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October 2016 Archives

Welcome to FindLaw's DUI Law series. If you have been charged with a DUI, know someone who has, or just want to know about the law and how to protect your rights during a DUI stop, please come back each week for more information.

Want to hear something truly scary? You had a few drinks, are on your way home, and there are police lights on the road up ahead. Do you look too drunk to drive? What's your blood alcohol content? Are you going to jail tonight?

DUI checkpoints can be a frightening experience. With 55 deaths last Halloween in drunk driving accidents, and promises of more DUI checkpoints this season, the prospect of a DUI is even more horrifying. So make sure you remember these laws if you run into a DUI checkpoint this Halloween.

The law in every state allows some latitude when it comes to the crime of selling and buying stolen goods. The one factor that can make the most significance is whether buyer or seller knew that the goods were stolen. Although knowledge makes all the difference, however, not knowing generally will not allow a purchaser, nor seller, to keep the proceeds, nor the goods.

Depending on the jurisdiction and the value of the goods, certain states can charge the offense as a petty crime. Petty crimes, typically, are misdemeanors, or infractions, that do not carry very stringent sentences. Usually, this is reserved for situations where the value of the goods is less than $500 or $1,000, and did not involve an additional crime, such as a weapons, assault or battery charge. If a seller has no knowledge the goods they are selling are stolen, it is likely they would be treated similarly to a buyer who had no knowledge.

The New York Police Department announced that it has seized over 3,000 guns so far this year, and over 1,000 of those will remain off the streets for good. The NYPD says its Field Intelligence Officers' haul is the highest in the last three years.

So what happens with all those weapons now?

Since the assimilation of social media into everyday life became nearly unavoidable, lawmakers have been working to strengthen the laws prohibiting cyberbullying, cybercrime, and online threats. Potentially in spite of the Supreme Court ruling in 2014 that reversed the conviction of a man who posted his own original rap lyrics about his fantasy of killing his wife on social media, state's around the country continue to embrace new laws that create for a safer, less hostile online environment.

The Supreme Court's stance on online threats seems to land more in favor of characterizing even the most despicable speech as protected under the first amendment. Despite the Supreme Court's stance that the online harasser's intent matters, states can still regulate and prosecute people they believe have made credible online threats.

Arrested for Vaping?

There aren't many places left for the cigarette smokers of the world. Pushed out of offices, airplanes, bars, and even some sidewalks, the choice is either to quit or to smoke at home. Or, find something that isn't "smoking." Many new and long-time smokers are turning to vaping instead, in the hopes of circumventing anti-cigarette ordinances.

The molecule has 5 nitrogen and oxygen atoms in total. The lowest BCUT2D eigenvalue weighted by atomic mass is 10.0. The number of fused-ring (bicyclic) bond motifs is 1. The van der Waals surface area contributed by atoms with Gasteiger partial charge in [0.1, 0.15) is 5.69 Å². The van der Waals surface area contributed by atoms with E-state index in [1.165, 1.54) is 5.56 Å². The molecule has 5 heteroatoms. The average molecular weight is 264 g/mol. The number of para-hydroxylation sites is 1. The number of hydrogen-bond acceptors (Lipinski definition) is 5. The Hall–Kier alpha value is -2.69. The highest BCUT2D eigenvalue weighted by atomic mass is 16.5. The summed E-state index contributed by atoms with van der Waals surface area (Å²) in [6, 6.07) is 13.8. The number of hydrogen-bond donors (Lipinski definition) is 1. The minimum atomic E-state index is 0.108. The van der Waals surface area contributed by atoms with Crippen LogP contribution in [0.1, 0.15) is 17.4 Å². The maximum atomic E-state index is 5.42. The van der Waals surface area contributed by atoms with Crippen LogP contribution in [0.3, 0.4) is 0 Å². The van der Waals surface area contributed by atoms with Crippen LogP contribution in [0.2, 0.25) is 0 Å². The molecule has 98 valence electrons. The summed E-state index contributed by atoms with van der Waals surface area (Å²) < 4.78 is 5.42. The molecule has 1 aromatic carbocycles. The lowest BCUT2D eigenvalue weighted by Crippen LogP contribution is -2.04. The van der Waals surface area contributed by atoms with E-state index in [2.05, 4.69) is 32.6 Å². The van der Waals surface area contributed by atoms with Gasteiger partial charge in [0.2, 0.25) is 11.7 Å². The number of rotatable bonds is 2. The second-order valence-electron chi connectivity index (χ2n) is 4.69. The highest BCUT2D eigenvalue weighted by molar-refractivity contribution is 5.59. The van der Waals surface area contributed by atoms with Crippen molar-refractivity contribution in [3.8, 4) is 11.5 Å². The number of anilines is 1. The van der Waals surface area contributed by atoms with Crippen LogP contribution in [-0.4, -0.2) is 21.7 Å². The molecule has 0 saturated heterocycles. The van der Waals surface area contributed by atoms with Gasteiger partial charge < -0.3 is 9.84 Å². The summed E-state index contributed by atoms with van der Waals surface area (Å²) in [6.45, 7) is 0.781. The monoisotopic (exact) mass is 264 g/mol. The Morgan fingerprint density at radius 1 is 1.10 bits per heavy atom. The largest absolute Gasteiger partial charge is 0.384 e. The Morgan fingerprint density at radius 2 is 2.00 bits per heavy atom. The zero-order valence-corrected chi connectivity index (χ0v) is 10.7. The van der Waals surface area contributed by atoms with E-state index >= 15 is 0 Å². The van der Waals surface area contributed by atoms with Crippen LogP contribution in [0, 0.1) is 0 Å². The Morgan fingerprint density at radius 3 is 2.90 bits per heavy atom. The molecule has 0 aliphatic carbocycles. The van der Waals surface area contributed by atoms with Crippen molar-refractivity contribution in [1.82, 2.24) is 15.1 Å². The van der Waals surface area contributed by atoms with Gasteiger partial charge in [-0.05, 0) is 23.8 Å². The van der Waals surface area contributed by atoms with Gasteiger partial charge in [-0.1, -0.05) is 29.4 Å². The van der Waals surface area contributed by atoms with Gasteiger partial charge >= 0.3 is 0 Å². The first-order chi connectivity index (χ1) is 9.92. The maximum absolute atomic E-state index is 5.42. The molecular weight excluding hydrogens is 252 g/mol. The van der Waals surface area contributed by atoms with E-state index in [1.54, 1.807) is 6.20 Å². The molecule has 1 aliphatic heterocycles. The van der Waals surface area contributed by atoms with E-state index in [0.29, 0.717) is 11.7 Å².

The question then becomes, what's the difference between smoking and vaping, and can you get in trouble for vaping the same way you can get in trouble for smoking cigarettes?

DUI and Immigration Status

The last thing you want to do if you are applying for citizenship is get a DUI. Even if you're in the country legally on a visa or green card, immigration officials may deport you or downgrade your status on the basis of a criminal conviction, especially for a felony.

Here's what you need to know about a how a DUI conviction could affect your immigration status.

Last week, a juvenile carjacker in New Jersey made headlines for being arrested twice within 48 hours for two separate carjacking incidents. Police released the minor into the custody of a relative after his arrest on a Friday for carjacking, and on Sunday, the teen was rearrested for another carjacking.

The juvenile carjacker, surprisingly, is only 13 years old. Fortunately, there were no injuries as a result of his actions, however, police have linked an additional two to three car thefts from surrounding communities to the young suspect.

George Zimmerman, the garbage human infamously acquitted in the homicide of Trayvon Martin, became the victim of a shooting himself last year, in an apparent road rage incident. The man who shot at Zimmerman, Matthew Apperson, was convicted of attempted second-degree murder last month, and last week was sentenced to 20 years in prison.

The irony is that Zimmerman himself was charged with second-degree murder in Martin's death, and was perhaps fortunate his victim wasn't around to testify at his trial.

Last week, the Minnesota Supreme Court ruled that a BB gun does not count as a firearm when it comes to a felon-in-possession charge. David Haywood, who was convicted of a felony in 2005, was convicted three years ago for possession of a firearm and sentenced to the mandatory minimum 5 year sentence. Now, his conviction is overturned.